It's safe to say that pretty much anyone reading this site is familiar with Pac-Man. He's one of the most recognizable characters around, not to mention the immense popularity of his much-ported arcade debut and the fact that his more recent starring roles are still received relatively warmly.
Some parts of the Pac-Man legend are relatively well-known — for instance, his origins as Puck-Man, a name that was later changed to avoid crude vandalism — but the complexity of the ghosts that are tasked with preventing Pac-Man from successfully eating his fill of pellets and fruit is something that frequently flies under the radar.
Thankfully, this week's edition of PBS Game/Show sees Jamin Warren break down just why the ghosts are so impressive. Each of the four spirits that you're up against has its own individual strategy to take down Pac-Man, and their tactics are perhaps better thought out than you might expect from a game that was released to arcades by Namco some 35 years ago.
For instance, Blinky — known as 'Shadow' in the Japanese version of the game — will head straight for Pac-Man no matter where he is in the maze, following him as closely as his Japanese moniker would suggest. Pinky, on the other hand, is referred to as 'Ambusher' in Japan, and as such will try and predict where the player will go by heading for a position four tiles ahead of Pac-Man.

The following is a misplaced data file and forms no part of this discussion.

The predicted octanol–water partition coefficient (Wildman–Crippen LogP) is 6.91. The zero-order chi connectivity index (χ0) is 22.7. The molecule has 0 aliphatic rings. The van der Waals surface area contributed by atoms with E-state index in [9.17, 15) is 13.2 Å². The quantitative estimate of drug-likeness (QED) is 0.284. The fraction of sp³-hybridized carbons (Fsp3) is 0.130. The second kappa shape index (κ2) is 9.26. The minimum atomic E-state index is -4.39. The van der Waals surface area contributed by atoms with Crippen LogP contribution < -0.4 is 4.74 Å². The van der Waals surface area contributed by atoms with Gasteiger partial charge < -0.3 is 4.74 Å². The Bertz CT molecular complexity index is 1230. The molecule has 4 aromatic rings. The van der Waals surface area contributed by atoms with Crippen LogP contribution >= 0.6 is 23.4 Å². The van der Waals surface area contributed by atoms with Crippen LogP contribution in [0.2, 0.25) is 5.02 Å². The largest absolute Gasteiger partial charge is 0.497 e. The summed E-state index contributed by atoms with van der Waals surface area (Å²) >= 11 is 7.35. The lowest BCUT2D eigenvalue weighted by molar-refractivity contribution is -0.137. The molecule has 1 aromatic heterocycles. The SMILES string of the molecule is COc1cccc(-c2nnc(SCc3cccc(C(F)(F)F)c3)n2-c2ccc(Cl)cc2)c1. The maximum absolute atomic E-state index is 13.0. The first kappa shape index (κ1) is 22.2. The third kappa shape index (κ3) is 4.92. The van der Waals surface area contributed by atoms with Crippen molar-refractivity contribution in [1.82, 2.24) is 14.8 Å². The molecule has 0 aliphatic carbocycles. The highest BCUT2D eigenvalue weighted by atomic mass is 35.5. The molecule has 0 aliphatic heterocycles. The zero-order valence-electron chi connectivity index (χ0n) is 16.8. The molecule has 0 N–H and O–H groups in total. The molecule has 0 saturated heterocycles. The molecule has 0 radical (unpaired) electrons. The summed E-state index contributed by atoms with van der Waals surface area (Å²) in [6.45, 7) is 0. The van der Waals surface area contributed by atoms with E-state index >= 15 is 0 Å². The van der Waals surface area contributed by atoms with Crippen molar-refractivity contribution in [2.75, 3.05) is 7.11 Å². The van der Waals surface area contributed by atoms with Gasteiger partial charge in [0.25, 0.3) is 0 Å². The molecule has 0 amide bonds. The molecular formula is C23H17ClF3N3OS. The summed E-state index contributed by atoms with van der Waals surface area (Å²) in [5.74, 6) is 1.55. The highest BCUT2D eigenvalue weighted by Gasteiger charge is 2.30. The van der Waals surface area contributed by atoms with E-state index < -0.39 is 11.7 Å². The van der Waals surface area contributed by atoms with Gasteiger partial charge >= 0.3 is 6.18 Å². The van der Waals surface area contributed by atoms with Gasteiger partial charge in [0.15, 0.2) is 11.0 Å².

Inky and Clyde have similarly unique stratagems that Warren analyses in the video, and the whole thing is enough to make you think a little more about what we expect from enemy AI in games. The intelligence of computer-controlled opposition in a game is a difficult thing to judge, as proven by the amount of players who can't tell the ghosts of Pac-Man apart — and that can make it a difficult thing to properly evaluate.
Last year saw The Lord of the Rings: Shadow of Mordor tout its Nemesis system as a potentially game-changing feature, and it wouldn't be too surprising to see more titles try a similar tactic. As graphical advancements taper off, developers will have to find new was to set themselves apart from the pack, and improved AI could be a prime candidate — and perhaps we have Pac-Man to thank for that.